Our Pearls

a) Akoya pearls:

Prized for their brilliant lustre and rich color, Akoya Cultured Pearls are a traditional symbol of elegance and beauty. Produced by Japan´s Akoya oyster, they are the most popular of all Pearl types. Depending on the size of the mother oyster, they grow from 3-10 mm. Colours range from White, cream and pink to light Green, blue and silver.

b) Black South Sea Cultured Pearls (Tahiti Pearl):

The breathtaking color of these naturally black pearls is produced by black-lipped oysters in the waters off tahihi and Okinawa. Sizes begin at 8 mm, in round, oval, teardrop or unique baroque shapes.

While characterised as black, the rich, dark colours actually range from slate grey, silver and pistachio to peacock Green and midnight black with overtones of Green, rose or blue.

c) White South Sea Cultured Pearls:

The magnificent, satiny lustre of these fantastic White pearls is produced by the silver-lipped South Sea oyster. Their subdued opalescent appearance subtly changes under different light conditions, making them a constant marvel to behold. Harvested in sizes from 9mm upwards, theis shapes range from round, oval or teardrop to free-form baroque.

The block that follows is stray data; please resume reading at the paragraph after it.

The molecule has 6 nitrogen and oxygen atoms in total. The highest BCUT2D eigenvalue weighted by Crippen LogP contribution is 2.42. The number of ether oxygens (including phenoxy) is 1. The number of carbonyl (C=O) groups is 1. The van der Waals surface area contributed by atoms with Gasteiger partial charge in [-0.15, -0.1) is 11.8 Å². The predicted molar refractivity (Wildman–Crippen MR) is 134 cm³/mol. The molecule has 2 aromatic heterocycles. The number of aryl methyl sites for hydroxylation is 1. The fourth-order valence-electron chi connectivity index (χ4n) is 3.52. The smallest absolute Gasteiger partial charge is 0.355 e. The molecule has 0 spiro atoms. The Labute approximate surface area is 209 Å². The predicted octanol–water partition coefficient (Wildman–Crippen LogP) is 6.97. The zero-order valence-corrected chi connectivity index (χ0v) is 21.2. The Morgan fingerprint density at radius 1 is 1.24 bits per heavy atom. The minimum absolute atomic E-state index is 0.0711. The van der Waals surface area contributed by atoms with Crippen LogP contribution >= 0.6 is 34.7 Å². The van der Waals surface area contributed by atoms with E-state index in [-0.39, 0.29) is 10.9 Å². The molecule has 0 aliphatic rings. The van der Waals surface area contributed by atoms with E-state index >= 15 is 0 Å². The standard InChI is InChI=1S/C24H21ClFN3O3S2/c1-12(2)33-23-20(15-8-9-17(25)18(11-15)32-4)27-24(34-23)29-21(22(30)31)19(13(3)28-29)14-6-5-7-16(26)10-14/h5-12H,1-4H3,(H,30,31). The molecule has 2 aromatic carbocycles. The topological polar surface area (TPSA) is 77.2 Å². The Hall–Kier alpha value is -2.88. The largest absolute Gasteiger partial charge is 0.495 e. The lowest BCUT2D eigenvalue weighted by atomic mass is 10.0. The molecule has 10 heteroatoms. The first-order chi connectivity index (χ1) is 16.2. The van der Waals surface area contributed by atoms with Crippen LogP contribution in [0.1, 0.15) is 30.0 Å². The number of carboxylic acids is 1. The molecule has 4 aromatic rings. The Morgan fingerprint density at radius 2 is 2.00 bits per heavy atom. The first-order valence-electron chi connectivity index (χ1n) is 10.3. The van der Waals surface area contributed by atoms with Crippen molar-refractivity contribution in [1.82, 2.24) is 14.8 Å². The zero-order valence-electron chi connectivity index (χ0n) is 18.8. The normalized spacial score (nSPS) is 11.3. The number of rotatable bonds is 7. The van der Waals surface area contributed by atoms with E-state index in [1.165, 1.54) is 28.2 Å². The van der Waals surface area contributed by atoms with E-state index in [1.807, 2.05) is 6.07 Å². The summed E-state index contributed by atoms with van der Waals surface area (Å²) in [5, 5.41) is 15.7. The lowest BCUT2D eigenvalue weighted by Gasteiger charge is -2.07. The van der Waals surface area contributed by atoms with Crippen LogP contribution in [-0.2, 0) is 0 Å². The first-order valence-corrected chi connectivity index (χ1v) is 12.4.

d) Freshwater Pearls:

Freshwater pearls are cultivated in mussels rather than oysters, and most of the world’s supply are farmed in the lakes, rivers and ponds of China, often along the Chang Jiang (Yangtze) river. The history of the Chinese Freshwater pearl is vast. It has been reported that in 2206 BC, pearls from fresh sources were already being paid as tributes, and descriptions about them can be seen in records such as the Chinese dictionary ‘Kangxizidian’, which dates back to the 18th century.

They are easier to grow than salt water pearls; one freshwater mussel can grow a multitude of pearls at a time, compared to salt water oysters that usually produce only one pearl. That said, the cultivation of Freshwater pearls is still a labour of love;  mussels are often cultivated in farms in southern regions where pearl formation is faster, and then moved to northern farms (that have slower cultivation) to produce a compact nacre for better colour and lustre. They come in a range of colours including white, peach, pink and purple.

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